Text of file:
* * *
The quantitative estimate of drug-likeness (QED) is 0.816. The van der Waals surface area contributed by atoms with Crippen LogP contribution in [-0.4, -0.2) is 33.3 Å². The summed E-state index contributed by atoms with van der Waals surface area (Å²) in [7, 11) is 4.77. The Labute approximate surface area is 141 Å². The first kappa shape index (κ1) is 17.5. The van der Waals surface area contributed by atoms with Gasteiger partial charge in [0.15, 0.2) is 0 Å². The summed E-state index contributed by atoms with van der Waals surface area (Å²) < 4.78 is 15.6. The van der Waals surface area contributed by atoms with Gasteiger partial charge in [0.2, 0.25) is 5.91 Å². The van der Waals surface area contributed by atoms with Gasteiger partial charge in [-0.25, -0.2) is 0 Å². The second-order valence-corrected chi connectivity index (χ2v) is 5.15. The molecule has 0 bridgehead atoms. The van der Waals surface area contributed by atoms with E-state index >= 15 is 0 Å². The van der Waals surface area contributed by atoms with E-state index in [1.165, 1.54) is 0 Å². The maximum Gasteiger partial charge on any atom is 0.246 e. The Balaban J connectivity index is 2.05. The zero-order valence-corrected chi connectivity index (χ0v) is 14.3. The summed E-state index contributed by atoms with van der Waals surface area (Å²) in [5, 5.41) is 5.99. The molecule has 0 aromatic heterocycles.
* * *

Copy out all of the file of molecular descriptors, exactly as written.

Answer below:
The quantitative estimate of drug-likeness (QED) is 0.816. The van der Waals surface area contributed by atoms with Crippen LogP contribution in [-0.4, -0.2) is 33.3 Å². The summed E-state index contributed by atoms with van der Waals surface area (Å²) in [7, 11) is 4.77. The Labute approximate surface area is 141 Å². The first kappa shape index (κ1) is 17.5. The van der Waals surface area contributed by atoms with Gasteiger partial charge in [0.15, 0.2) is 0 Å². The summed E-state index contributed by atoms with van der Waals surface area (Å²) < 4.78 is 15.6. The van der Waals surface area contributed by atoms with Gasteiger partial charge in [0.2, 0.25) is 5.91 Å². The van der Waals surface area contributed by atoms with Gasteiger partial charge in [-0.25, -0.2) is 0 Å². The second-order valence-corrected chi connectivity index (χ2v) is 5.15. The molecule has 0 bridgehead atoms. The van der Waals surface area contributed by atoms with E-state index >= 15 is 0 Å². The van der Waals surface area contributed by atoms with E-state index in [1.165, 1.54) is 0 Å². The maximum Gasteiger partial charge on any atom is 0.246 e. The Balaban J connectivity index is 2.05. The zero-order valence-corrected chi connectivity index (χ0v) is 14.3. The summed E-state index contributed by atoms with van der Waals surface area (Å²) in [5, 5.41) is 5.99. The molecule has 0 aromatic heterocycles.